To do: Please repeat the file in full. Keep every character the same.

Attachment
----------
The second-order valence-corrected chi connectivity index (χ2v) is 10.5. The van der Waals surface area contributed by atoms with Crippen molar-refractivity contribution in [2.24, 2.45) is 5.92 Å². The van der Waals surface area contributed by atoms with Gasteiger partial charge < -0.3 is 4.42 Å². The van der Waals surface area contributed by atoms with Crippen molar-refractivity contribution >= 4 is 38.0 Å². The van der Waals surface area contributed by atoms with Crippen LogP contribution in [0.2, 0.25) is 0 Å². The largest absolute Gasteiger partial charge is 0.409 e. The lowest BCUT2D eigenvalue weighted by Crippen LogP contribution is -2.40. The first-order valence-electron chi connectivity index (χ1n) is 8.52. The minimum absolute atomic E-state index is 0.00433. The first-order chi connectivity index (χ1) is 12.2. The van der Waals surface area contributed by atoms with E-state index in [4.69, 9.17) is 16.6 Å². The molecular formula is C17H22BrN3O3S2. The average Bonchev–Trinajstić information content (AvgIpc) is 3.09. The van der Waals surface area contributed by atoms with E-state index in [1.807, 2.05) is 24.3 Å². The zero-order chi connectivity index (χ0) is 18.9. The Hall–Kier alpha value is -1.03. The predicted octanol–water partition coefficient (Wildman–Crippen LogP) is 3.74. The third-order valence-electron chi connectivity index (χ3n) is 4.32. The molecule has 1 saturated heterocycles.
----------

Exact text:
The second-order valence-corrected chi connectivity index (χ2v) is 10.5. The van der Waals surface area contributed by atoms with Crippen molar-refractivity contribution in [2.24, 2.45) is 5.92 Å². The van der Waals surface area contributed by atoms with Gasteiger partial charge < -0.3 is 4.42 Å². The van der Waals surface area contributed by atoms with Crippen molar-refractivity contribution >= 4 is 38.0 Å². The van der Waals surface area contributed by atoms with Crippen LogP contribution in [0.2, 0.25) is 0 Å². The largest absolute Gasteiger partial charge is 0.409 e. The lowest BCUT2D eigenvalue weighted by Crippen LogP contribution is -2.40. The first-order valence-electron chi connectivity index (χ1n) is 8.52. The minimum absolute atomic E-state index is 0.00433. The first-order chi connectivity index (χ1) is 12.2. The van der Waals surface area contributed by atoms with E-state index in [4.69, 9.17) is 16.6 Å². The molecular formula is C17H22BrN3O3S2. The average Bonchev–Trinajstić information content (AvgIpc) is 3.09. The van der Waals surface area contributed by atoms with E-state index in [1.807, 2.05) is 24.3 Å². The zero-order chi connectivity index (χ0) is 18.9. The Hall–Kier alpha value is -1.03. The predicted octanol–water partition coefficient (Wildman–Crippen LogP) is 3.74. The third-order valence-electron chi connectivity index (χ3n) is 4.32. The molecule has 1 saturated heterocycles.